5 critically important things you must do if you are responsible for fire safety in a care home.
Read our guide to find out.
Fire safety in care homes can sadly be matter of life and death where there are vulnerable occupants concerned.
This was brought home recently in a care home fire in Hertfordshire which tragically claimed 2 lives (you can read more here).
In the event of fire, it is far more difficult to get vulnerable residents out safely, such as the very young, the ill, or the very old.
This can be made even more difficult by staff shift patterns, especially at night when there tend to be fewer carers on the premises.
To help prevent another tragedy, we have produced the simple guide below for people responsible for fire safety in care homes .
You can use this guide as a ‘check-list’ to make sure that the 5 most important fire safety measures have been followed in your premises.
Fire Safety in a Care Home – 5 things you must do – checklist
We explain the 5 things you must do in more detail below, but first, take a look at our quick checklist.
1. Do you have an up-to-date fire risk assessment which has been thoroughly reviewed during the past 12 months?
2. Do you have an ‘L1’ fire alarm system throughout the premises which is fully serviced and in working order?
3. Do you have the right fire extinguishers in the right places?
4. Do you have fully operational fire doors which are checked quarterly?
5. Have all of your staff had evacuation training specifically for vulnerable residents?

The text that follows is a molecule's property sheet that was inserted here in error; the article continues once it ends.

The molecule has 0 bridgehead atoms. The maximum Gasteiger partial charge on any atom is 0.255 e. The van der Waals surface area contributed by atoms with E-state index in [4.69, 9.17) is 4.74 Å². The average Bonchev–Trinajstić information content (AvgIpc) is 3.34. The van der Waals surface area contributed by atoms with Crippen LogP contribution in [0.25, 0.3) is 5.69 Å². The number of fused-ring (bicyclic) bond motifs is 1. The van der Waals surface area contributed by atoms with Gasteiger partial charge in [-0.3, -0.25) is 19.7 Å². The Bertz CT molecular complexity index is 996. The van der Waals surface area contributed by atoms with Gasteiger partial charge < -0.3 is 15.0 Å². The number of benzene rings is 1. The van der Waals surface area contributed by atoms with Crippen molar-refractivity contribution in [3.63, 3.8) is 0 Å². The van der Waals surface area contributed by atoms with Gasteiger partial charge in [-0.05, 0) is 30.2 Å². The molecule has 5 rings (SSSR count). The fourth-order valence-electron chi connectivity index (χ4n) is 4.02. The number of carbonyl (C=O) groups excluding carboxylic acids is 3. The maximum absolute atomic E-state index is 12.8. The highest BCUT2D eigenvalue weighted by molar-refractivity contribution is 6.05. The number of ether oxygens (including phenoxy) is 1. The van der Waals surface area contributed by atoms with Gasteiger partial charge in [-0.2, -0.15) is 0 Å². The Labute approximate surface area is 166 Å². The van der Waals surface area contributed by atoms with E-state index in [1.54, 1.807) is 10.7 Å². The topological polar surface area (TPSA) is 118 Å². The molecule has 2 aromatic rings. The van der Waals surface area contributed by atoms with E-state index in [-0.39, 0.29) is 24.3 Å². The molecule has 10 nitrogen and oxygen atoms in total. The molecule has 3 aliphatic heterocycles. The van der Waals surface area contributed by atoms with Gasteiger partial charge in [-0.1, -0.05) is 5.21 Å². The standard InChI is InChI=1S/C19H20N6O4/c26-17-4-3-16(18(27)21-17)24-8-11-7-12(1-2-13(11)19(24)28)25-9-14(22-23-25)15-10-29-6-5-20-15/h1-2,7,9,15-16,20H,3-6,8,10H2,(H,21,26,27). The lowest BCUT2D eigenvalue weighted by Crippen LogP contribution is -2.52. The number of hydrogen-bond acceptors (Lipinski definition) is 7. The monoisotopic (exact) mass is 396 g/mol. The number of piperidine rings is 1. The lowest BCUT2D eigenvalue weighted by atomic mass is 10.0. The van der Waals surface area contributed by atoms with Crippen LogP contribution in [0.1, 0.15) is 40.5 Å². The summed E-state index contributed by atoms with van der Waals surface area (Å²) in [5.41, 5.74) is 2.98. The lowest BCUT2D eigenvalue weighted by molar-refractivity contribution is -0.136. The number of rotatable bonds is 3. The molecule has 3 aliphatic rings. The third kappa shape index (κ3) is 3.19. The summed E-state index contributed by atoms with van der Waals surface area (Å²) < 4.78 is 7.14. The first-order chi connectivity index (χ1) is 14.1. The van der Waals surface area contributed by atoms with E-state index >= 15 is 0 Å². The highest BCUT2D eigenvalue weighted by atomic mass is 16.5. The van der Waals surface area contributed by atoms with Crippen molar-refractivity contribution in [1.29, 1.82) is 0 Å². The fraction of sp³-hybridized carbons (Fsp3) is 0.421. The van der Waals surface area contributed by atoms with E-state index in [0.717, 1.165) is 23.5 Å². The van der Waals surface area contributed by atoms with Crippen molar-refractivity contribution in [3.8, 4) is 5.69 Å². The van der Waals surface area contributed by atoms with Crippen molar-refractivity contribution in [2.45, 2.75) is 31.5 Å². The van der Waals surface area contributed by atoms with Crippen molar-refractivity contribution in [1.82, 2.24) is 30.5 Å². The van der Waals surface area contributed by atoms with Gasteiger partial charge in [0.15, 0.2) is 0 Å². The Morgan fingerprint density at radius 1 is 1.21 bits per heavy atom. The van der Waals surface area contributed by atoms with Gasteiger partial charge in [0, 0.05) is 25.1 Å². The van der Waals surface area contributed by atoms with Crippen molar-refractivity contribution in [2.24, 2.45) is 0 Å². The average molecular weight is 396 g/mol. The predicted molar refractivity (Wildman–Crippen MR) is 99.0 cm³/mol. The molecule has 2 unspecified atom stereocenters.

If you can answer ‘no’ to any of the items on this list, then it is likely that your fire safety precautions are not sufficient for your care home.
In this case, you should get in touch with your fire protection company as soon as possible.
1. Fire Risk Assessment
By law, all care homes must have a Fire Risk Assessment.
This forms the basis of all of your fire safety plans and identifies the fire protection measures needed to keep your specific care home and residents safe.
Your Fire Risk Assessment must:
– be written down if there are 5 or more people on the premises
– be reviewed annually as a matter of course
– be reviewed every time there is a significant change to your premises or residents
Obviously you must also make sure you implement the fire safety recommendations that your Fire Risk Assessment makes.
You can read more about Fire Risk Assessments here.
This is such an important part of your fire safety plan that, if you don’t have one, we would really recommend having one carried out as soon as you possibly can. Otherwise you may be unknowingly endangering your residents’ lives.
2. L1 Fire Alarm System
To meet fire safety regulations, care homes need to have what is called an ‘L1’ fire alarm system. This basically means that it gives the highest possible level of cover that a fire alarm system can offer.
This is so that staff and residents have as much time as possible to evacuate the care home if a fire breaks out, as it takes longer to evacuate vulnerable people.
An L1 system provides automatic detection – such as smoke or heat detectors – in every room in the care home. This even includes some large cupboards.
As well as having an L1 system in place, you will also need to make sure it is serviced at least every 6 months by a qualified fire alarm engineer, and tested weekly by a competent person.
To check that you are up to date with servicing and testing, take a look at your most recent fire alarm service certificate and your fire log book.
You can read more about fire alarm regulations here.
3. Fire Extinguishers